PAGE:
The music from this concert can be heard in the playlist below, including versions of the Strauss songs by Katharina herself.

For further listening to the songs of Schubert, Carolyn Sampson and Joseph Middleton are assured guides, in this attractive collection recorded for BIS recently:

The songs of Richard Strauss certainly repay repeated listening. While the complete works have been recorded on Hyperion, a rather good collection – again on BIS – can be heard here from soprano Camilla Tilling and pianist Paul Rivinius:

It’s only a month since Arcana was enthusing about another soprano singing Rachmaninov at the Wigmore Hall. Louise Alder and Joseph Middleton delivered a wonderful recital based on their new album Lines written during a Sleepless Night, which can be heard here:

Wigmore Mondays – Louise Alder & Joseph Middleton: Lines written during a sleepless night

Louise Alder (soprano), Joseph Middleton (piano)

Wigmore Hall, Monday 6 January 2020 (lunchtime)

You can listen to this concert on the BBC Sounds app here (opens in a new window)

Review and guide by Ben Hogwood

This was a concert with an especially personal link for soprano Louise Alder. The Russian Connection – subtitle of her first album for Chandos – goes much further than the repertoire chosen. It reflects Alder’s Russian ancestry, with generations of her family, up to and including her grandfather in 1914, born in the country.

In addition to that, Alder and regular recital partner Joseph Middleton have created a captivating program linking Grieg, Medtner, Tchaikovksy, Britten, Rachmaninov and Sibelius through their choice of poets and their use of a language outside of their own. Six composers, four languages (at last count!) and some richly descriptive writing all made for a particularly memorable concert, especially when performed with the passion and musicality on show here.

Alder and Middleton judged their program to perfection, bringing in the new year with a spring in its step as Grieg’s Heine setting Gruß (Greeting) tripped into view (2:33 on the broadcast link). This is the first song in a compact but deeply descriptive cycle of six from the composer, setting German poetry with his typical melodic freshness and flair. Alder shows lovely control on the final ‘Gruß’ word, before applying a slight husk to the deeply felt Dereinst, Gedanke mein (One day, my thoughts) (3:40), which made a striking impact here. Lauf der Welt (The Way of the World) (6:23) has heady urgency, singer and pianist working as one, while the evocative Die verschwiegene Nachtigall (The secretive nightingale) (8:01) is a sultry, sensual setting in these hands, the initial picture beautifully painted by Middleton. Zur Rosenzeit (Time of roses) (11:40) is filled with intense longing, while Alder’s tone in Ein traum (A dream) (14:55) is particularly beautiful, working through to a powerful finish.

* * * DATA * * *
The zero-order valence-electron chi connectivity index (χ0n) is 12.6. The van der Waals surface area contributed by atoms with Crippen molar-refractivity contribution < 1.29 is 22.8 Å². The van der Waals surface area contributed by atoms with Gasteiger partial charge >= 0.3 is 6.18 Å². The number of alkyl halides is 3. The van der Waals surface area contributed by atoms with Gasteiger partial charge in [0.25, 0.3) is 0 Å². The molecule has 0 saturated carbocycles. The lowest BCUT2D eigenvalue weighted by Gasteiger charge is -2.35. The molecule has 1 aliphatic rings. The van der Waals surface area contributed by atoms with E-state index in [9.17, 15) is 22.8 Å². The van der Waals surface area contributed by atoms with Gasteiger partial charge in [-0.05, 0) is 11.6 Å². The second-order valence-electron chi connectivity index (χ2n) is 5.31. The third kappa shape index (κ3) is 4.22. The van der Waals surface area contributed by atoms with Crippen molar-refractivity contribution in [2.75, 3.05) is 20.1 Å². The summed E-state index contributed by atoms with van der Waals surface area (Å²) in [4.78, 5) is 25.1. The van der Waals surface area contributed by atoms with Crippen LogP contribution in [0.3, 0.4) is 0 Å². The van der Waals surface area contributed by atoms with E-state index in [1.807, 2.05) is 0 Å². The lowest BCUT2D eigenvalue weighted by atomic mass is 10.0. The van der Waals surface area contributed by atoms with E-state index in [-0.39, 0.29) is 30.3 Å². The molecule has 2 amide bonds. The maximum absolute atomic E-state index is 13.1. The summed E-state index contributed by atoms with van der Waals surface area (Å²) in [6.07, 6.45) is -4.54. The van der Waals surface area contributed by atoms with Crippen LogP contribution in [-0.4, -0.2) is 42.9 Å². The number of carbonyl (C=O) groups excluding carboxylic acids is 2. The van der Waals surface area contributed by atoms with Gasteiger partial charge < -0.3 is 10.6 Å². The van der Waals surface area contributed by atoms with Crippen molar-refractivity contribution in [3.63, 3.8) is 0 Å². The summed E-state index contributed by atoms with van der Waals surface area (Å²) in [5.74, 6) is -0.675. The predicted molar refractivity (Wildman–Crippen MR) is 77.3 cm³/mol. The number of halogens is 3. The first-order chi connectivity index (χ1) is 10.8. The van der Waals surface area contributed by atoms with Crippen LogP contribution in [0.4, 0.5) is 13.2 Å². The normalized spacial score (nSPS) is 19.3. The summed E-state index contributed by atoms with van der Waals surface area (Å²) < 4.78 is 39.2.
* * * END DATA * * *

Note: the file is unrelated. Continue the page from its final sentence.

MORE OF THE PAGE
Nikolai Medtner is a Russian composer known for his piano music rather than his songs, so it was gratifying to have Alder and Middleton (above) include two here. They are fine pieces of work, too, with an impressively fulsome piano part that Middleton tackled with deceptive ease and clarity. Mailied (May song) (18:15) holds an intense vocal line over its catchy piano part, while Meeresstille (Calm sea) (20:10) is really well controlled by Alder here.

Tchaikovsky’s numerous songs contain many treasures, and the two French language examples here were no exception. The Sérénade (23:22) dances in the bright light of dawn, with a slightly furtive piano, while Les Larmes (The tears) (25:02) provides much darker soul searching.